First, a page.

I think this is mandatory viewing for all of us progressing paddlers, and should serve as a grim reminder of failing to boof. (or sneak, or walk the damn terminal spots...! no shame in living to sneak another rapid... if you arent feeling it, walk it. and forget anyone who says otherwise.)
I like KSCs points, and Brendo's.
I tried to articulate something last night, and ended up deleting it, cause it was more then half daydreaming about SE creeking and a Buffalo Trace distillery tour being in my somewhat near future plans....
which still sounds lovely by golly... Class III/IV creeking. what a concept....
But what I really wanted to reiterate again for all of us, in the non- class V & expedition population, is the need to have the simple skills dialed.
as mentioned above, familiarity with your equipment, and knowing how to rapidly deploy the simplest, fastest, appropriate rescue is invaluable. The situation will dictate how fast or slow you need to respond. A pinned boat isnt going anywhere, but we dont do well without oxygen.
a good throw bag toss, simple rescue swim or live bait with a hip belay anchor can take care of a large percentage of rescues.
Throwing,coiling properly, and re-deploying rapidly and accurately should be second nature, (and is a pass/fail skill for SWT.) knowing when and how to deploy rope is also crucial knowledge, as mentioned in this thread.
So that being said, I gotta plug DSE's courses for motivated kayakers (and rafters...but if you are a custy disregard all this... seatbelts and water wings are provided.)
they got some courses coming up in Colorado it looks like.
the Level 2 kayak swiftwater class was an invaluable course IMO, (that is of course, that it is building on the foundation of the traditional FD/Rafting SwiftwaterTech. highly recommended to do that too.it is an essential first step,at a much slower pace.)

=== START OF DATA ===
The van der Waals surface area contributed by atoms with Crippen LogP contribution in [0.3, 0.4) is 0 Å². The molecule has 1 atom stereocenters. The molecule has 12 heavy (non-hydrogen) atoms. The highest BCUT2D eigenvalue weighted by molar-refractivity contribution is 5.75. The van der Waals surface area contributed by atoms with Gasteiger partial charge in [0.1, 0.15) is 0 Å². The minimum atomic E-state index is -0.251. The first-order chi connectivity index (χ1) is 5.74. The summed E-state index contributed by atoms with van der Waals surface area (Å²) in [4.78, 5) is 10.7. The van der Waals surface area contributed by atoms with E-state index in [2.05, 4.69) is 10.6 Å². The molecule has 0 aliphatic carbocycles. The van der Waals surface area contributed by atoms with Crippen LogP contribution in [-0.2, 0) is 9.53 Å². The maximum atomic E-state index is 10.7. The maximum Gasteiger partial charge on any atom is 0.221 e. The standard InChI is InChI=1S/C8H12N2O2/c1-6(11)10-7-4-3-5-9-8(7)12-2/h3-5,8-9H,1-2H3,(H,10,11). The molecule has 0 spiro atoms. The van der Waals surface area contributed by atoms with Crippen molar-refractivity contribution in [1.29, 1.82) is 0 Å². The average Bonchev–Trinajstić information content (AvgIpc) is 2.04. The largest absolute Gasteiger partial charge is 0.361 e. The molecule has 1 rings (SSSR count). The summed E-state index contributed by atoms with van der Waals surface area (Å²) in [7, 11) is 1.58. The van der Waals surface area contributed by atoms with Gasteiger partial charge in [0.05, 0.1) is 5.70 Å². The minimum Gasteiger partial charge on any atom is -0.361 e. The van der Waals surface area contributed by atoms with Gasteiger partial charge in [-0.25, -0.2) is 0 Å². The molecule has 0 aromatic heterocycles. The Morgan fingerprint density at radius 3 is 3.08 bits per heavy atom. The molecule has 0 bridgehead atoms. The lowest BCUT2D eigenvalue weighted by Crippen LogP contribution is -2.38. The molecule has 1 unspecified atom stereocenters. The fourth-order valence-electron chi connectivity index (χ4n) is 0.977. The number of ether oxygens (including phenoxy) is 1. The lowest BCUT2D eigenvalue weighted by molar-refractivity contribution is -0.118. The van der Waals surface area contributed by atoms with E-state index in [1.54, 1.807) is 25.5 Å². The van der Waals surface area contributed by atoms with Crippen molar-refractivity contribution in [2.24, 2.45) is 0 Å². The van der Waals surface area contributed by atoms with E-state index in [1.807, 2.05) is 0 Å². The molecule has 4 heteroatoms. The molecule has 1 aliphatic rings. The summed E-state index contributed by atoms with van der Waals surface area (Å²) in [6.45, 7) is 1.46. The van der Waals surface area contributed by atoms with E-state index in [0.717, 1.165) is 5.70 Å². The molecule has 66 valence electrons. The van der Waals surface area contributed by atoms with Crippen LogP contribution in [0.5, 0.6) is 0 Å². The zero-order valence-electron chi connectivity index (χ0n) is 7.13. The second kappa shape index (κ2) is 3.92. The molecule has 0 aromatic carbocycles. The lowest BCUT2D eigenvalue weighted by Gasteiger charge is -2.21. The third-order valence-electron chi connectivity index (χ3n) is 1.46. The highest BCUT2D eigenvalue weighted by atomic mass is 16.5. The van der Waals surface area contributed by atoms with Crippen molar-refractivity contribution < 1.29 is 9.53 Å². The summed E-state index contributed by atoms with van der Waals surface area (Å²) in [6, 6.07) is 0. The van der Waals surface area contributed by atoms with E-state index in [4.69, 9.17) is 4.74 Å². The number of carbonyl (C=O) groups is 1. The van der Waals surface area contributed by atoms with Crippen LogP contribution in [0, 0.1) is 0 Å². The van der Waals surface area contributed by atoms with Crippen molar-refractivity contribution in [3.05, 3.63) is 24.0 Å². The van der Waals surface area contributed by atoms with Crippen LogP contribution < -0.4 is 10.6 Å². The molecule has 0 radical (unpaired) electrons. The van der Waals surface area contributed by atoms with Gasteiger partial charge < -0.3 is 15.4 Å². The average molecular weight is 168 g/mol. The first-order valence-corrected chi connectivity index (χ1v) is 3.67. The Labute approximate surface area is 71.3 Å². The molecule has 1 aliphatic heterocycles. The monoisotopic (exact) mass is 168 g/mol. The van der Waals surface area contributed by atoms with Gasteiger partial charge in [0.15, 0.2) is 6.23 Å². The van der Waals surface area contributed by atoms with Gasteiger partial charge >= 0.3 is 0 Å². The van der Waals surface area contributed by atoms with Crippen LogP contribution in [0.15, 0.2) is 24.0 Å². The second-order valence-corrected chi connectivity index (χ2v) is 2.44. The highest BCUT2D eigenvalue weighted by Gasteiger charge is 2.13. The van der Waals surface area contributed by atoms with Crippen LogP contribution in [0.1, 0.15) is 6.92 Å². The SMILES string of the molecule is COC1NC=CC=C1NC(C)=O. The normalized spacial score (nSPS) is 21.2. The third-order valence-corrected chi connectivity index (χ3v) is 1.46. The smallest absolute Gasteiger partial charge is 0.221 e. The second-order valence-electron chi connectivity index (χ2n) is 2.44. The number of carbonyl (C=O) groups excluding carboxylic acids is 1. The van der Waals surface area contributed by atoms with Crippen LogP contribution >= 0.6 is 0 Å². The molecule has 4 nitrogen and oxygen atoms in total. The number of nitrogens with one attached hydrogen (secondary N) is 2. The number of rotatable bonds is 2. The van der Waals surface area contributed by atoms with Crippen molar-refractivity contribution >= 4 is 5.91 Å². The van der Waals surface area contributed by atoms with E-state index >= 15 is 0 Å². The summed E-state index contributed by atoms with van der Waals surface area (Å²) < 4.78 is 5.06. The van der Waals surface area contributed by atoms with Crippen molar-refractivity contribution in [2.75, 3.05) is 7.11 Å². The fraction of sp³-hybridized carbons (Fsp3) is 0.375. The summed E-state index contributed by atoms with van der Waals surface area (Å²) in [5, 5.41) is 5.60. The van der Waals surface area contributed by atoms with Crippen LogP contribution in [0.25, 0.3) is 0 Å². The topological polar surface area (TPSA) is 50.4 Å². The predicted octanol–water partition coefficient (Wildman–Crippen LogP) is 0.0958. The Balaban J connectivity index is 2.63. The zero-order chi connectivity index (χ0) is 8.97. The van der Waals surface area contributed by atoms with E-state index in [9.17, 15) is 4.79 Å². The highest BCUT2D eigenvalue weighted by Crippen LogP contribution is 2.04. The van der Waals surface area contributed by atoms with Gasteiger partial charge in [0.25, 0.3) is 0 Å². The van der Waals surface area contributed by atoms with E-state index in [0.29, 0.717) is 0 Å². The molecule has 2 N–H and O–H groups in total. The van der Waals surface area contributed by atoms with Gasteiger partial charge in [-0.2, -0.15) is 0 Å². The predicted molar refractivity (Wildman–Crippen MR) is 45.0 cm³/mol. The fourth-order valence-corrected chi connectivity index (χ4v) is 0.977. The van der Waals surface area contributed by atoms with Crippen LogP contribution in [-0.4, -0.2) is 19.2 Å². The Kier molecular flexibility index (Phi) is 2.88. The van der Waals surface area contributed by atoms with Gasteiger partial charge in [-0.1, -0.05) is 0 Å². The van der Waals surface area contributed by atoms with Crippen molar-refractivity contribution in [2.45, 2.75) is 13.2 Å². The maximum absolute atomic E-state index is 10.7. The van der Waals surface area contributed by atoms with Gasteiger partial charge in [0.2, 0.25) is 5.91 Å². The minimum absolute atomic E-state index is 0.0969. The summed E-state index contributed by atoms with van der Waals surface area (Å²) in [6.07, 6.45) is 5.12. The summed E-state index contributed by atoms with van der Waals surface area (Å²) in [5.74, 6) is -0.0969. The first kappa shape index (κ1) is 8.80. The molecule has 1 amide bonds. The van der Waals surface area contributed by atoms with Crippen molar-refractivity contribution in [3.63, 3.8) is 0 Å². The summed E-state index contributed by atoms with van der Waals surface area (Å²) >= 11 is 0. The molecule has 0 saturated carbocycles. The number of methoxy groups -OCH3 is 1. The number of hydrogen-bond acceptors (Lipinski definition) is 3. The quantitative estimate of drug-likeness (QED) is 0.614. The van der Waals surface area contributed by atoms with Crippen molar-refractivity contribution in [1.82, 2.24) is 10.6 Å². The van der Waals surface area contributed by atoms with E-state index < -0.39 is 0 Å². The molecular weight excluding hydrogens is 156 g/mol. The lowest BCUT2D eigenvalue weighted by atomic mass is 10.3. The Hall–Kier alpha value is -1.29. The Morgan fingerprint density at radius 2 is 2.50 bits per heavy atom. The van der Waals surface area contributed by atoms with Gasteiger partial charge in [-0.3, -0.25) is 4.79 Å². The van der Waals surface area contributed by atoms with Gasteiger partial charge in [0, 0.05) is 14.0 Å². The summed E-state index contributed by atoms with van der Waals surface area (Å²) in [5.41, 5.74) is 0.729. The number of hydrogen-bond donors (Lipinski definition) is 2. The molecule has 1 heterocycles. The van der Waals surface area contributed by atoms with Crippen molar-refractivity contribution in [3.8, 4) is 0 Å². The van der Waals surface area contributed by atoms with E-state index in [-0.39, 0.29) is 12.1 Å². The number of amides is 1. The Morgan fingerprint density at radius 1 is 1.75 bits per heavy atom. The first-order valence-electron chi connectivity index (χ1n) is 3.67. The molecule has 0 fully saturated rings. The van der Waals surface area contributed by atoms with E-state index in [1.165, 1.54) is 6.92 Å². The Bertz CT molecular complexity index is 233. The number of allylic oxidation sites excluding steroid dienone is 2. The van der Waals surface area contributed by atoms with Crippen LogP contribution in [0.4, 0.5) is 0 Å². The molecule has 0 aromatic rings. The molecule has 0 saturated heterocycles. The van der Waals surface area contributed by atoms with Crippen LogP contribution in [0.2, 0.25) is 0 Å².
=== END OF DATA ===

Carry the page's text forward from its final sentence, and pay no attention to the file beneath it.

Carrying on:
It was invaluable for helping to teach me how important Low tech, dynamic aggressive rescue is. It is really is easy to practice, and to utilize with practice..
Nick had us in our 2013 class whupped silly. it was seriously stupefying how many times we were in and out of our boats at every corner and pin rock on the 1st mile of the Pilar racecourse section. doing simple one and two person pin/swimmer recovery/livebait scenarios, with no more then 2-4 people and as many throw bags. we of course had whatever kit we already possessed and paddled with to use. but the main emphasis was simple ideas, rapid deployment and execution. Familiarity with vectors pulls, rapid live bait swims and group dynamic became somewhat like second nature in just two days.
As we all know, leapfrogging rapids and being able to eddy out safely and assist are all parts of becoming a solid paddler, on any grade whitewater. learning how to move your group safely through crux sections is integral to not being a total junk show.
(once again no disrespect to those in the video. i think i am definitely just generalizing at this point)
I have been a junk show on many an occasion. sincere thanks for all the help historically.
So long story longer, take Swiftwater rescue... and thank you Nick and Evan for taking the time to promote the expedition style safe passage techniques you guys have had much practice with. it was an eye opener for me, and i am definitely better for it. (or i was....it is refresher time this spring...lol)